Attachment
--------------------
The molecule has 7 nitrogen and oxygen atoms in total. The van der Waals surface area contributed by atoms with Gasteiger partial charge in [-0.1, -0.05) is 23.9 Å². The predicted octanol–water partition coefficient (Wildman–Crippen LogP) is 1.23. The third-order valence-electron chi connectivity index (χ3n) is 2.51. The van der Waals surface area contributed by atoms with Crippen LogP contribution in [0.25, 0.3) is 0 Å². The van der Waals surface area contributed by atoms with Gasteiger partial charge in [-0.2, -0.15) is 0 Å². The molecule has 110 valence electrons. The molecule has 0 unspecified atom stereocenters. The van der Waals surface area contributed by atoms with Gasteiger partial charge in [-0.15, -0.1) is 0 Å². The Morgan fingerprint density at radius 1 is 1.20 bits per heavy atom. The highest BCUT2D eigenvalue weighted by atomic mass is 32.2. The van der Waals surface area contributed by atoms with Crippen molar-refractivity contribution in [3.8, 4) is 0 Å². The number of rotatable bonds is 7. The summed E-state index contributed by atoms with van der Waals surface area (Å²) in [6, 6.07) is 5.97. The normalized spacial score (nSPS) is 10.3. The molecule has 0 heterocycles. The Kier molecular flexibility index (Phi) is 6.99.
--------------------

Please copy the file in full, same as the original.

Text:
The molecule has 7 nitrogen and oxygen atoms in total. The van der Waals surface area contributed by atoms with Gasteiger partial charge in [-0.1, -0.05) is 23.9 Å². The predicted octanol–water partition coefficient (Wildman–Crippen LogP) is 1.23. The third-order valence-electron chi connectivity index (χ3n) is 2.51. The van der Waals surface area contributed by atoms with Crippen LogP contribution in [0.25, 0.3) is 0 Å². The van der Waals surface area contributed by atoms with Gasteiger partial charge in [-0.2, -0.15) is 0 Å². The molecule has 110 valence electrons. The molecule has 0 unspecified atom stereocenters. The van der Waals surface area contributed by atoms with Gasteiger partial charge in [-0.15, -0.1) is 0 Å². The Morgan fingerprint density at radius 1 is 1.20 bits per heavy atom. The highest BCUT2D eigenvalue weighted by atomic mass is 32.2. The van der Waals surface area contributed by atoms with Crippen molar-refractivity contribution in [3.8, 4) is 0 Å². The number of rotatable bonds is 7. The summed E-state index contributed by atoms with van der Waals surface area (Å²) in [6, 6.07) is 5.97. The normalized spacial score (nSPS) is 10.3. The molecule has 0 heterocycles. The Kier molecular flexibility index (Phi) is 6.99.